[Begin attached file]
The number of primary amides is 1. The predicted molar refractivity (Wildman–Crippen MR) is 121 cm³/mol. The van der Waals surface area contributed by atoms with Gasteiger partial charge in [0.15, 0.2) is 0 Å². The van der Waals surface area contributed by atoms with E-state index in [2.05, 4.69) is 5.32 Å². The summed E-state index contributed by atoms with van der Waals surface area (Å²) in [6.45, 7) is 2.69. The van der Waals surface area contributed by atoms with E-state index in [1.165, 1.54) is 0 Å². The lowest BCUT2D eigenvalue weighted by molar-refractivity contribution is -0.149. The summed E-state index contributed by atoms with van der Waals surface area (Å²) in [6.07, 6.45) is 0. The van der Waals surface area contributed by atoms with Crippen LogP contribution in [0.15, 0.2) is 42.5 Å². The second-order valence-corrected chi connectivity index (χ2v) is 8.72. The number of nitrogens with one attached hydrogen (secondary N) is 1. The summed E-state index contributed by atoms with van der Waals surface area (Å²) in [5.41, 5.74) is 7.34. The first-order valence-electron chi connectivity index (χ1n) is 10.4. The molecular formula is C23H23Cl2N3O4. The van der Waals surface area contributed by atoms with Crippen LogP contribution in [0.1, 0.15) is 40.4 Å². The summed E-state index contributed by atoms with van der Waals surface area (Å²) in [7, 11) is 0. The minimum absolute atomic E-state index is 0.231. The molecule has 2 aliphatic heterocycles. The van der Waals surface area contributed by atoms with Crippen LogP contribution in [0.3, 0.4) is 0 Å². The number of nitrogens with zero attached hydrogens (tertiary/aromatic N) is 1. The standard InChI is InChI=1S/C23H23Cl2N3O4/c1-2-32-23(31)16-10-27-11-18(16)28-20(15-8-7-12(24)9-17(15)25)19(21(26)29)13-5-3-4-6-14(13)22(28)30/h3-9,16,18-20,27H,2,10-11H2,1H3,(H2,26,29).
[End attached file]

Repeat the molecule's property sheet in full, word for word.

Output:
The number of primary amides is 1. The predicted molar refractivity (Wildman–Crippen MR) is 121 cm³/mol. The van der Waals surface area contributed by atoms with Gasteiger partial charge in [0.15, 0.2) is 0 Å². The van der Waals surface area contributed by atoms with E-state index in [2.05, 4.69) is 5.32 Å². The summed E-state index contributed by atoms with van der Waals surface area (Å²) in [6.45, 7) is 2.69. The van der Waals surface area contributed by atoms with E-state index in [1.165, 1.54) is 0 Å². The lowest BCUT2D eigenvalue weighted by molar-refractivity contribution is -0.149. The summed E-state index contributed by atoms with van der Waals surface area (Å²) in [6.07, 6.45) is 0. The van der Waals surface area contributed by atoms with Crippen LogP contribution in [0.15, 0.2) is 42.5 Å². The second-order valence-corrected chi connectivity index (χ2v) is 8.72. The number of nitrogens with one attached hydrogen (secondary N) is 1. The summed E-state index contributed by atoms with van der Waals surface area (Å²) in [5.41, 5.74) is 7.34. The first-order valence-electron chi connectivity index (χ1n) is 10.4. The molecular formula is C23H23Cl2N3O4. The van der Waals surface area contributed by atoms with Crippen LogP contribution in [0.1, 0.15) is 40.4 Å². The summed E-state index contributed by atoms with van der Waals surface area (Å²) in [7, 11) is 0. The minimum absolute atomic E-state index is 0.231. The molecule has 2 aliphatic heterocycles. The van der Waals surface area contributed by atoms with Crippen LogP contribution in [0.3, 0.4) is 0 Å². The number of nitrogens with zero attached hydrogens (tertiary/aromatic N) is 1. The standard InChI is InChI=1S/C23H23Cl2N3O4/c1-2-32-23(31)16-10-27-11-18(16)28-20(15-8-7-12(24)9-17(15)25)19(21(26)29)13-5-3-4-6-14(13)22(28)30/h3-9,16,18-20,27H,2,10-11H2,1H3,(H2,26,29).